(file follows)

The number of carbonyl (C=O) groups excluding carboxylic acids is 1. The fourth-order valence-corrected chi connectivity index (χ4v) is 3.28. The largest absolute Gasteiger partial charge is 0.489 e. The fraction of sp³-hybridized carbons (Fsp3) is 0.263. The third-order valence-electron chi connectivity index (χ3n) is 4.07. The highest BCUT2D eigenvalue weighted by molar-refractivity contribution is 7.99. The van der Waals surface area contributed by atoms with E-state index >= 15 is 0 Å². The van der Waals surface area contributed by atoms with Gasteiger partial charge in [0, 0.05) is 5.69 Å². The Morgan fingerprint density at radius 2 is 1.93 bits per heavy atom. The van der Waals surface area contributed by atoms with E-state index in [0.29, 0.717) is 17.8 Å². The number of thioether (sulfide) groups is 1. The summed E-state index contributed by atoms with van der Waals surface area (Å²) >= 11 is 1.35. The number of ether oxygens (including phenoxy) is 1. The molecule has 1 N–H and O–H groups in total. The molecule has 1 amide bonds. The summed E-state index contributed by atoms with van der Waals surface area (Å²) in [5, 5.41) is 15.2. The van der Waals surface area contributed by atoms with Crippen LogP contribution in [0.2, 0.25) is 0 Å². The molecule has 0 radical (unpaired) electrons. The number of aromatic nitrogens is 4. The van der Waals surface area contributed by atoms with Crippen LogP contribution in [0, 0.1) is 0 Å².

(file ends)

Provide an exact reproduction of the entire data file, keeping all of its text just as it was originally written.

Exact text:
The number of carbonyl (C=O) groups excluding carboxylic acids is 1. The fourth-order valence-corrected chi connectivity index (χ4v) is 3.28. The largest absolute Gasteiger partial charge is 0.489 e. The fraction of sp³-hybridized carbons (Fsp3) is 0.263. The third-order valence-electron chi connectivity index (χ3n) is 4.07. The highest BCUT2D eigenvalue weighted by molar-refractivity contribution is 7.99. The van der Waals surface area contributed by atoms with E-state index >= 15 is 0 Å². The van der Waals surface area contributed by atoms with Gasteiger partial charge in [0, 0.05) is 5.69 Å². The Morgan fingerprint density at radius 2 is 1.93 bits per heavy atom. The van der Waals surface area contributed by atoms with E-state index in [0.29, 0.717) is 17.8 Å². The number of thioether (sulfide) groups is 1. The summed E-state index contributed by atoms with van der Waals surface area (Å²) >= 11 is 1.35. The number of ether oxygens (including phenoxy) is 1. The molecule has 1 N–H and O–H groups in total. The molecule has 1 amide bonds. The summed E-state index contributed by atoms with van der Waals surface area (Å²) in [5, 5.41) is 15.2. The van der Waals surface area contributed by atoms with Crippen LogP contribution in [0.2, 0.25) is 0 Å². The molecule has 0 radical (unpaired) electrons. The number of aromatic nitrogens is 4. The van der Waals surface area contributed by atoms with Crippen LogP contribution in [0, 0.1) is 0 Å².